Does your climate idea matter?

10 second summary

Some of the greatest minds in climate action believe that self-promotion is a cheap distraction from their real work. In the long run, that becomes their greatest handicap. Even the most revolutionary idea remains irrelevant and unimpactful if no one is talking about it. Funders don’t back ideas without a documented track record, top talent doesn’t flock to the project they’ve never heard of, and clients don’t purchase something with no Google results.  

5-minute read

Some of the brightest minds working on climate feel that time and attention spent promoting their innovations is a cheap diversion from their real mission. And they aren’t the only ones. Outside of the private sector, the idea of allocating funds to marketing or communications feels almost sacrilegious. Mission-driven enterprises and non-profits often operate under the idea that every single cent should directly fuel their cause. We see this thinking all too often, and those businesses often lose out on funding because no one has heard of their work.

Why promotion feels taboo in climate action

This narrative in the mission-driven business space has its origins within the non-profit sector. Lean spending and reduced overheads have long been the golden standard for non-profits. It’s a sort of world-saving virtue signaling aimed at assuring funders and stakeholders that every precious dollar they part with is in the safest, most responsible hands. In the past, the rule of thumb for non-profits was simple: keep your overheads low, and you’ll appear more trustworthy to those who hold the purse strings. After all, funders, in their quest to maximize the impact of their contribution, often seek tangible benchmarks.            

Challenging the status quo

But this narrative has flaws. Years back, Dan Pallotta’s controversial Ted Talk brought a stark contrast into the limelight. While the private sector gets a free pass to spend millions of dollars on marketing and bombarding us with ads from every possible avenue, mission-driven organizations face endless scrutiny. They’re not just judged, but outright shamed, for every dime spent on what’s labeled, often dismissively, as ‘overheads’. Dan Pallotta’s book entitled “Uncharitable”, now a documentary, is a rallying cry to free mission-driven organizations from unrealistic constraints and an ingrained scarcity mindset.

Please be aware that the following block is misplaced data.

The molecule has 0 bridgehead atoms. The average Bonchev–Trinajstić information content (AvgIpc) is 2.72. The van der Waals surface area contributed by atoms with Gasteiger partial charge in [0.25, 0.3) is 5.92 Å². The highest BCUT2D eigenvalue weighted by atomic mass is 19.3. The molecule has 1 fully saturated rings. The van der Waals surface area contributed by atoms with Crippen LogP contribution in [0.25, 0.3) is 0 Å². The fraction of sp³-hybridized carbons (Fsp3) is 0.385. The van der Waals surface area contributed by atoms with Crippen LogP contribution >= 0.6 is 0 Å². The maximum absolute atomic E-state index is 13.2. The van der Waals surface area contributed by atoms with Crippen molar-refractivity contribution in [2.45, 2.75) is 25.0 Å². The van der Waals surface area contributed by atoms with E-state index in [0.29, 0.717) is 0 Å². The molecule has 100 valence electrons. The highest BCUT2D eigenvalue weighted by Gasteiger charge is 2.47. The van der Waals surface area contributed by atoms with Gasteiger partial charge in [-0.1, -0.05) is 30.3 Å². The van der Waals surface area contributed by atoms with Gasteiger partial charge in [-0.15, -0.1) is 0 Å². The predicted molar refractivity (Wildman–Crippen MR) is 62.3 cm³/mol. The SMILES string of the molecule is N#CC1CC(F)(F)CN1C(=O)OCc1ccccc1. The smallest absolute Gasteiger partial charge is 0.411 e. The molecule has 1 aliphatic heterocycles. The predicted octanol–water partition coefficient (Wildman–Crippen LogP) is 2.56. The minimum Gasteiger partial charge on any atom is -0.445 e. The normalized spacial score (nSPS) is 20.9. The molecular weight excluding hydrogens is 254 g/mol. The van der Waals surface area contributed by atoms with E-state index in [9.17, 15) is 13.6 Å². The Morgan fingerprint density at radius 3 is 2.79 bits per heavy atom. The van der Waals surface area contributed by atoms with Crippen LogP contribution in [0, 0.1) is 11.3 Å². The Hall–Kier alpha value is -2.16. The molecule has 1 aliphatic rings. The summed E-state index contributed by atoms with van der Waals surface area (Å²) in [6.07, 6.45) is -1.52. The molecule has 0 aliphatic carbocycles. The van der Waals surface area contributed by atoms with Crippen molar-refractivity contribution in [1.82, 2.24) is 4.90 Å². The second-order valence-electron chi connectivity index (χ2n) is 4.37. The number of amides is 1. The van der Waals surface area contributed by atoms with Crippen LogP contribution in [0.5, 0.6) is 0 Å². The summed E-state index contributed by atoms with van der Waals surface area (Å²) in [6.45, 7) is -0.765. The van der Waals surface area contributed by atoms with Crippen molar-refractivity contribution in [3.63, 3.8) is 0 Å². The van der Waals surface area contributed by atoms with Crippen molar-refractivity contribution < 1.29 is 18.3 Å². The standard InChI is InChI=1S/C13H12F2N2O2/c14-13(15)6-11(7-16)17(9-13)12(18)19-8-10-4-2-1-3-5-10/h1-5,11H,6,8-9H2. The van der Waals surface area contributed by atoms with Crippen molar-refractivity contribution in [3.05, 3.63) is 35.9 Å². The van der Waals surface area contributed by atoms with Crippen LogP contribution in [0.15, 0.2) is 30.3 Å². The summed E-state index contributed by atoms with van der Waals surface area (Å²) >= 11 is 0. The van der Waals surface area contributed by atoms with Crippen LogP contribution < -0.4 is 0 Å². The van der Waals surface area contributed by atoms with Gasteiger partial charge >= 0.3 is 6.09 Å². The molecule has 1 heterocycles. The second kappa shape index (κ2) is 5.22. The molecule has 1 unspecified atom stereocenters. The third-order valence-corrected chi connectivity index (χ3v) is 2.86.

The scarcity approach has costs – namely the ‘starvation cycle’. This emerges when organizations continually limit overheads to meet funder misconceptions, associating low costs with efficiency. Research suggests that this not only perpetuates underfunding, but also risks eroding the very foundation of the organization. Such organizations, in pursuit of perceived trustworthiness, can inadvertently curtail their essential functions, diminishing their overall intended impact. Research published last year outlined what they called “the cost of trustworthiness”. They found that non-profits following the financial status quo (i.e., limited spending on overheads), lost 50% of their mission impact over a 10-year period in comparison to those that don’t follow the financial forms.

Balancing the Scales

These organizations are being asked to solve some of humanity’s most wicked problems – with climate change potentially the most wicked.  If climate change has the potential to create economic losses of US$178 trillion over the next 50 years, why are mission-driven organizations criticized for investing in visibility? We’re up against huge corporate budgets, such as ExxonMobil investing $30 million on climate disinformation knowing full well the consequences of climate inaction. If such sums are expended on disinformation, shouldn’t mission-driven entities be equally assertive in their messaging, especially when the stakes are our planet’s future?

Loud and clear

With stakes this high – climate initiatives need to talk about what they’re doing to have any chance of success. Obama, in his book “A Promised Land,” reflects on this very oversight. Even though he prioritized progress during his first term, he acknowledges not communicating those achievements enough. A striking example comes when, amidst the 2008 economic crisis, Treasury Secretary Tim Geithner struggled to articulate the administration’s plans confidently, leading to dwindling public trust. The lesson is clear: decisions, no matter how groundbreaking, need to be communicated effectively. Without clear explanation and engagement, even the most promising initiatives can falter and go unnoticed.

Join the conversation

True success hinges on the backing of others, whether it’s funders, policymakers, dedicated employees, collaborators, or the public at large. And here’s the crux: none of these stakeholders will lend their support unless they’ve been consistently shown the value and significance of the cause they’re being asked to champion.

The Written Progress team creates and deploys strategies for making your climate ideas matter. We’d love to hear from you.


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